St Paul's Institute

The World's Most Ambitious To-Do list

by Diane Sheard

Posted: 20 Jan 2016

Getting all world leaders to agree on something, at the same time, in the same place, is rare to say the least. Yet this is exactly what happened at the end of September at the United Nations General Assembly when 193 world leaders unanimously adopted the new Global Goals for Sustainable Development. This moment in history did not attract as much attention as other domestic or international issues. Yet if the Goals are delivered by 2030, they will change the course of human development and we might be close to ending extreme poverty for good.

The Global Goals (also known as the SDGs) are a set of 17 targets that are a bold but achievable blueprint for making the world safer, more prosperous and more equal in just one generation. If met, the 17 targets could eradicate extreme poverty, hunger, preventable disease and many other issues that affect the world's poorest and most vulnerable. The Goals also tackle gender and social inequality, climate change, peace and justice, effective governance, and sustainable living too. It's the most ambitious 'To Do List' the world has ever seen, and holds great potential for everyone over the next 15 years.

If you think you've heard this all before - you'd be right, sort of. The eight Millennium Development Goals (MDGs) were the precursor to the Global Goals, and set out key development targets between 2000 and 2015. What you might not have heard is that significant progress has been made. Since 1990, both the number of people living in extreme poverty and the number of women who die during childbirth has more than halved. So we're halfway home. But this great news story is often not shared.

Notwithstanding these successes, the world still faces hard challenges and choices. Europe is currently trying to cope with an unprecedented refugee crisis, the aftermath of a global economic meltdown, and new security threats. But we also have new opportunities: new technologies and innovations are connecting the world exponentially. Access to and demand for technology that puts power in the hands of the citizen is universal, from London to Lagos and from to Lima to Los Angeles.

With new technologies and greater access to data, political leaders will increasingly be held accountable for the delivery of the Global Goals by their own citizens in a way unimaginable back in 2000. One test will be monitoring the financial commitments made during the climate summit in Paris last month to ensure that they are delivered without taking resources away from poverty-reducing programmes and that they contribute to the new Goals. We will also be tracking progress against promises made on health, education, hunger and all of the other 17 Goals.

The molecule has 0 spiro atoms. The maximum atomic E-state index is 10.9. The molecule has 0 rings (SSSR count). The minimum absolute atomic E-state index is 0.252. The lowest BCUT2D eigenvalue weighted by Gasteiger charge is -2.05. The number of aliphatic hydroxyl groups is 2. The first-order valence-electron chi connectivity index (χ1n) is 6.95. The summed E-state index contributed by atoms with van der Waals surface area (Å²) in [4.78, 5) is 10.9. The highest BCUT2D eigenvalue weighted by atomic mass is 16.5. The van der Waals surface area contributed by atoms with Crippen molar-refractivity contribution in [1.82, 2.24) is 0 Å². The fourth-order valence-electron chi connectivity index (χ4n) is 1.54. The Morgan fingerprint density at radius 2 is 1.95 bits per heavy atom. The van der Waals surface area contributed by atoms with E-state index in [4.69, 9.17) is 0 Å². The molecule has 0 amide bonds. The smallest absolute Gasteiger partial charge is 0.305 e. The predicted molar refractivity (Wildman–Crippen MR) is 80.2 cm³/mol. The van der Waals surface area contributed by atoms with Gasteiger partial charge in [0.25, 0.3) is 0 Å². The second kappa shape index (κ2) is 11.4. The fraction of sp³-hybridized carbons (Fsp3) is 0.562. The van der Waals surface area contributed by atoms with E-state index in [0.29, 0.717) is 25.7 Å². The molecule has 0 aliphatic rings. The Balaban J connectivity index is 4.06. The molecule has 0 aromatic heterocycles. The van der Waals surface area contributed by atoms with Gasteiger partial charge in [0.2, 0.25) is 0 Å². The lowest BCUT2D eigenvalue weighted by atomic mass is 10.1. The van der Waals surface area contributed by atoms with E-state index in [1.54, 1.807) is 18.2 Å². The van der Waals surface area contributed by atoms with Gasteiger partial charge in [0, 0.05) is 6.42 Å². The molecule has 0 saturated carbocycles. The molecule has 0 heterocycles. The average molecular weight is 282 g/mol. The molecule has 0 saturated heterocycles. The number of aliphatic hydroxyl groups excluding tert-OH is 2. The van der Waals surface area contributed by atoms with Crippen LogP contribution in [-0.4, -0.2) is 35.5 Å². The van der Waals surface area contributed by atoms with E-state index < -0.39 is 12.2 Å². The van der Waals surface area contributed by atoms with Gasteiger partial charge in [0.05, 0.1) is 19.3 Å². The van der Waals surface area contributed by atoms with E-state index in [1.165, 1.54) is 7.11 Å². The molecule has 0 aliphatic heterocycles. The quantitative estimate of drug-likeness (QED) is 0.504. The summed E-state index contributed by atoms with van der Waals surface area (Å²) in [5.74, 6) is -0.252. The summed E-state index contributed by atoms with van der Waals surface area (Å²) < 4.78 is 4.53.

The Goals don't just apply to developing countries: they are, by their name, Global. Here in the UK, our government must ensure that it meets the goals at home as well as through our overseas development programmes, foreign diplomacy and other international work. Goal 5 is all about gender equality, Goal 7 reduced our reliance on fossil fuels and Goal 12 is about achieving responsible consumption and production - all of these matter at home.

The actions of the UK in this sphere will resonate beyond our shores. Many in the international community look to us as leaders in international development, and copy our best practice. There is already widespread support across Parliament for this agenda. Just recently, more than 53% of MPs supported ONE's 'Just Say Yes' campaign, calling for the UK to keep its promises to the world's poorest. We hope that the government will use this show of support and make sure the Global Goals truly change the world for the better.

About this author

Diane Sheard is UK Director at The ONE Campaign, the international advocacy and campaigning organisation working to end extreme poverty and preventable disease.

Toby - Posted: 21 Jan 2016

Diane - who in the government can we look to to take ownership of the UK's commitment to the global goals? Does the responsibility lie with DFID?
How do we best hold them accountable?

ABDUL RUPANI - Posted: 28 Jan 2016

Poverty, hunger and inequality are top priority.

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The opinions expressed in this article are those of the author, and do not necessarily represent the views of St Paul's Institute or St Paul's Cathedral.